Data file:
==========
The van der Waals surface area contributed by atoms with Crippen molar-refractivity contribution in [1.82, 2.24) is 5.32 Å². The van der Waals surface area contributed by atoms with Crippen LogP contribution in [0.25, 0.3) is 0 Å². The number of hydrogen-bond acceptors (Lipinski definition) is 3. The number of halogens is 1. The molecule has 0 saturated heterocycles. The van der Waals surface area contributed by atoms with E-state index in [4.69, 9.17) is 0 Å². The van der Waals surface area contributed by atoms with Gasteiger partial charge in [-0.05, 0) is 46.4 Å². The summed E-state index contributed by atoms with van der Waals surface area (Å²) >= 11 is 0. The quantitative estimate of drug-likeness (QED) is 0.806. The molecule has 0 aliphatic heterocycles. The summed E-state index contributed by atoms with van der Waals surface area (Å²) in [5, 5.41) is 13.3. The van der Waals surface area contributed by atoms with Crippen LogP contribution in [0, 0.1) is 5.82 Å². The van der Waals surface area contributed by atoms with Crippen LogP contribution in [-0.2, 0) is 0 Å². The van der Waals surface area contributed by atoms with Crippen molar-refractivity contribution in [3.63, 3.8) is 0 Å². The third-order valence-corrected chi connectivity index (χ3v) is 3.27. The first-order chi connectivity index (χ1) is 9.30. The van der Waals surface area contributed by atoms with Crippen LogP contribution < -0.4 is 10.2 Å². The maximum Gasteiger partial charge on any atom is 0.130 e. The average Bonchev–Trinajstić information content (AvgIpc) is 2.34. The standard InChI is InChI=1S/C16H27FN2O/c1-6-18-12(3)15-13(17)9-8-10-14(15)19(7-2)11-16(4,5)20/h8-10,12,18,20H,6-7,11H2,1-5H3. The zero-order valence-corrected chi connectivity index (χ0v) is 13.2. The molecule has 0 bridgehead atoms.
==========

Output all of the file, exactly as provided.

The van der Waals surface area contributed by atoms with Crippen molar-refractivity contribution in [1.82, 2.24) is 5.32 Å². The van der Waals surface area contributed by atoms with Crippen LogP contribution in [0.25, 0.3) is 0 Å². The number of hydrogen-bond acceptors (Lipinski definition) is 3. The number of halogens is 1. The molecule has 0 saturated heterocycles. The van der Waals surface area contributed by atoms with E-state index in [4.69, 9.17) is 0 Å². The van der Waals surface area contributed by atoms with Gasteiger partial charge in [-0.05, 0) is 46.4 Å². The summed E-state index contributed by atoms with van der Waals surface area (Å²) >= 11 is 0. The quantitative estimate of drug-likeness (QED) is 0.806. The molecule has 0 aliphatic heterocycles. The summed E-state index contributed by atoms with van der Waals surface area (Å²) in [5, 5.41) is 13.3. The van der Waals surface area contributed by atoms with Crippen LogP contribution in [0, 0.1) is 5.82 Å². The van der Waals surface area contributed by atoms with Crippen LogP contribution in [-0.2, 0) is 0 Å². The van der Waals surface area contributed by atoms with Crippen molar-refractivity contribution in [3.63, 3.8) is 0 Å². The third-order valence-corrected chi connectivity index (χ3v) is 3.27. The first-order chi connectivity index (χ1) is 9.30. The van der Waals surface area contributed by atoms with Crippen LogP contribution < -0.4 is 10.2 Å². The maximum Gasteiger partial charge on any atom is 0.130 e. The average Bonchev–Trinajstić information content (AvgIpc) is 2.34. The standard InChI is InChI=1S/C16H27FN2O/c1-6-18-12(3)15-13(17)9-8-10-14(15)19(7-2)11-16(4,5)20/h8-10,12,18,20H,6-7,11H2,1-5H3. The zero-order valence-corrected chi connectivity index (χ0v) is 13.2. The molecule has 0 bridgehead atoms.